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Sweden: centralization and decentralization as implementation strategies
Department of Political Science, University of Gothenburg, Gothenburg, Sweden.
Umeå University, Faculty of Social Sciences, Centre for Principal Development. Umeå University, Faculty of Social Sciences, Department of Political Science.
Umeå University, Faculty of Social Sciences, Department of Education.
2013 (English)In: Transnational influences on values and practices in Nordic educational leadership: is there a Nordic model? / [ed] Lejf Moos, Dordrecht: Springer, 2013, 73-85 p.Chapter in book (Refereed)
Abstract [en]

From the 1930s to 1980s, Swedish education was generally governed much in the same way as the rest of the social democratic welfare state. Policy was to be formulated at the national level through negotiation between leading politicians and representatives of major organised interests, implemented by neutral, rule-following civil servants and carried out by local authorities and professionals in the municipalities. In stark contrast, the past few decades have seen Sweden gain a reputation for having one of the most decentralised educational systems in the world, as decision-making powers previously held by the national parliament have been generously transferred to local authorities, quasi-markets, school leaders and other actors. At the same time, however, the state has not so much vanished as it has taken up a new set of core activities: centralised quality control through statutory regulations, oversight and sanctions. In this chapter, we document these changes and consider how the dual focus on centralisation and decentralisation has impacted on Swedish education. First, we provide an overview of the formal governing structure at the local level, focusing on how authority previously held by the state has been delegated to municipalities and independent schools. Second, we examine some of the new steering mechanisms enacted at the national level to control the performance of local actors. Third, we consider the role of educational leadership in the current system. This chapter concludes by assessing the implications of the reforms for the distribution of power between the state, the municipalities and the schools.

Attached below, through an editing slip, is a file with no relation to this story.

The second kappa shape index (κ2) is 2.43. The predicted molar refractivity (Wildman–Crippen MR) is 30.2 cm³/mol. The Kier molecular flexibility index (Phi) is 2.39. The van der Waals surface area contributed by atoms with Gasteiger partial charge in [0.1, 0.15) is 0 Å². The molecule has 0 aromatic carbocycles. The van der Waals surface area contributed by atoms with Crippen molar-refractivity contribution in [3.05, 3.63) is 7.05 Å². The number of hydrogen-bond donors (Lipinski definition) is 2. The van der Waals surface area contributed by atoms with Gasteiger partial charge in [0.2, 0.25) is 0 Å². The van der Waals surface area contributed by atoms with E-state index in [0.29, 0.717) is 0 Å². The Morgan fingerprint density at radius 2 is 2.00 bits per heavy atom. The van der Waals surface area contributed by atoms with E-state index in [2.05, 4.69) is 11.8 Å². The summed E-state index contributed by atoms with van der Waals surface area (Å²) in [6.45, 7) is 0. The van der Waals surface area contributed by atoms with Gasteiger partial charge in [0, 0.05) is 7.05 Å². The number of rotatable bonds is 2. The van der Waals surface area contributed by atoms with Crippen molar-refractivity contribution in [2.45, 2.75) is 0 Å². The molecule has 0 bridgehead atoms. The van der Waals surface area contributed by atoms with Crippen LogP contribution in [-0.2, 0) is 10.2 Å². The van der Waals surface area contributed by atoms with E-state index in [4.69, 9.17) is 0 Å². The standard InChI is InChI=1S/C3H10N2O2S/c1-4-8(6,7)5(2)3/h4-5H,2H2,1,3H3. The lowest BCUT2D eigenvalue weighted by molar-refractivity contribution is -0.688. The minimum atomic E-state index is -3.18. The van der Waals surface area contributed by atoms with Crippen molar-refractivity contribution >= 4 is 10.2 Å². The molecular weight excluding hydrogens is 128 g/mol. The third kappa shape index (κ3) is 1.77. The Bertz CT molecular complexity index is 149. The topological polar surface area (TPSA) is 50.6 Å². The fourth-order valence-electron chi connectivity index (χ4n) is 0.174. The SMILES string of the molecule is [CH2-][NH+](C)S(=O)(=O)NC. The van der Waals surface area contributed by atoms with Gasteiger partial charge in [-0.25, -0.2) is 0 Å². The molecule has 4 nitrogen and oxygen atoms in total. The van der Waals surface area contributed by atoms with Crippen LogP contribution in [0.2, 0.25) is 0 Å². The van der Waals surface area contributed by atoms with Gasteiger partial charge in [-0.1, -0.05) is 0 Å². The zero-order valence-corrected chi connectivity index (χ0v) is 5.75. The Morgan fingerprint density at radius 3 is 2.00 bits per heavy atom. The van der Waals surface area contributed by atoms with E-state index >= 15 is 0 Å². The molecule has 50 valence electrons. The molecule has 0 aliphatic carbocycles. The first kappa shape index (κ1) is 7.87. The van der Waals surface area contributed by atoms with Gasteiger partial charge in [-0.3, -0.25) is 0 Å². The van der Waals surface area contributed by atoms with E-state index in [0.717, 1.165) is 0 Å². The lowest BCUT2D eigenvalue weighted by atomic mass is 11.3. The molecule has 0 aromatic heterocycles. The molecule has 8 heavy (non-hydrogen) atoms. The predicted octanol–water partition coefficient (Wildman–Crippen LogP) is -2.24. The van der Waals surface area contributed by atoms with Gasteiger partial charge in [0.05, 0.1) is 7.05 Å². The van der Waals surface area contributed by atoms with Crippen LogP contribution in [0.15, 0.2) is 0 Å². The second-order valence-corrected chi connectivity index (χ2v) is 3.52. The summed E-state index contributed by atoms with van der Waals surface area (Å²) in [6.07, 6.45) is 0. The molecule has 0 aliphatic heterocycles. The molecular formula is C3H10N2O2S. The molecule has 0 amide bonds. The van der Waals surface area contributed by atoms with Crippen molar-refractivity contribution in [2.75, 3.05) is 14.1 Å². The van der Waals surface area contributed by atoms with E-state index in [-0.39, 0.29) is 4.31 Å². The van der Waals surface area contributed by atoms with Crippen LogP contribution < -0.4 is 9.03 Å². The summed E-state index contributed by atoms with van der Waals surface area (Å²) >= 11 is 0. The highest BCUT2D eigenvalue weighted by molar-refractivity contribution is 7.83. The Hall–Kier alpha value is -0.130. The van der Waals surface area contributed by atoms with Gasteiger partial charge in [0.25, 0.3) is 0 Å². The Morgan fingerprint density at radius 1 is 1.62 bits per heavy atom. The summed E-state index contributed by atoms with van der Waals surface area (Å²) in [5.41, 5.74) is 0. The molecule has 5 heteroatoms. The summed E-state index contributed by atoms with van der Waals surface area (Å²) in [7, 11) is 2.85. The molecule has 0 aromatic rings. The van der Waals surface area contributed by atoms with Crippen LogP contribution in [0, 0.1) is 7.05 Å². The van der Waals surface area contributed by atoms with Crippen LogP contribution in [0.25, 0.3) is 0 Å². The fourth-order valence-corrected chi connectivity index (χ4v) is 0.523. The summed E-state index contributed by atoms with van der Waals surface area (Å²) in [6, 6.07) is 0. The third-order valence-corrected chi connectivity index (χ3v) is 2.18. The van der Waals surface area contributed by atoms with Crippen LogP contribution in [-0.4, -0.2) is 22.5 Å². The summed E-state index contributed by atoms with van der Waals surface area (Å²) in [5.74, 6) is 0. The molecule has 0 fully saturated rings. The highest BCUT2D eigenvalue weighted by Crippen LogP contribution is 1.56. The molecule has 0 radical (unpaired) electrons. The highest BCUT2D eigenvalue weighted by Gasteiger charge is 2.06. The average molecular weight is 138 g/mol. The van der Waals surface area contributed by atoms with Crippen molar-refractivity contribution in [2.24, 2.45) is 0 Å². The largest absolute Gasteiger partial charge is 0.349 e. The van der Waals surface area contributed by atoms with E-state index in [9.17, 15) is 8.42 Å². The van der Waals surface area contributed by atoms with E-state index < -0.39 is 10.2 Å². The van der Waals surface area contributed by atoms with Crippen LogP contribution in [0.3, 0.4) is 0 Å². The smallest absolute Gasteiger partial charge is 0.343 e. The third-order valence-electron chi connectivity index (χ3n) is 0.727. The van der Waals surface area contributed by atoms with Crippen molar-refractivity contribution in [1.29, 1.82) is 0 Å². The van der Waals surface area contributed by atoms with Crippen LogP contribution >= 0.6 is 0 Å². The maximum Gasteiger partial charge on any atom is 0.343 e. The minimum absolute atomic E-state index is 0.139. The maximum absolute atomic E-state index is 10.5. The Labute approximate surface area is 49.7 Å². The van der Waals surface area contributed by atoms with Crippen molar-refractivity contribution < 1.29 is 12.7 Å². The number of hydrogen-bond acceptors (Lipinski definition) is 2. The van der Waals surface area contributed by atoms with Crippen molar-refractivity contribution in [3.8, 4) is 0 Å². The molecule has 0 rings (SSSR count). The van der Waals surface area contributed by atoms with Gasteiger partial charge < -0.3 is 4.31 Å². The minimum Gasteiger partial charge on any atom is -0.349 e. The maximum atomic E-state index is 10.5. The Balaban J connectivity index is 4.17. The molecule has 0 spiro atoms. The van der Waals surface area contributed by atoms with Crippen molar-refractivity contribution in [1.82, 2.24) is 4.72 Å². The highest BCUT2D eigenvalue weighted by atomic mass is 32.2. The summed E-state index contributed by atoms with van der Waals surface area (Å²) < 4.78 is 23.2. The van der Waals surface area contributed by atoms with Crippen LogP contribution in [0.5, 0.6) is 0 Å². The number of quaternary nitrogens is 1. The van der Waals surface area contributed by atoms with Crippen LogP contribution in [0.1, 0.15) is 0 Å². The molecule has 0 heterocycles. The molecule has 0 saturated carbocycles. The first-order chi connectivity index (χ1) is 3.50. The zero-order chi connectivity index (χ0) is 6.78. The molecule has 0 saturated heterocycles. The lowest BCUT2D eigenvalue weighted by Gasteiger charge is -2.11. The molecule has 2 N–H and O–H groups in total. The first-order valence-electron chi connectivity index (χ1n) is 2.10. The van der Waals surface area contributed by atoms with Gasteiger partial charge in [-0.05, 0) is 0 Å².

Place, publisher, year, edition, pages
Dordrecht: Springer, 2013. 73-85 p.
, Studies in Educational Leadership, 19
National Category
Political Science Educational Sciences
Research subject
URN: urn:nbn:se:umu:diva-67766DOI: 10.1007/978-94-007-6226-8_6ISBN: 9789400762268 OnlineISBN: 9789400762251 PrintOAI: diva2:614003
Available from: 2013-04-03 Created: 2013-04-03 Last updated: 2016-06-10Bibliographically approved

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Johansson, OlofNihlfors, Elisabet
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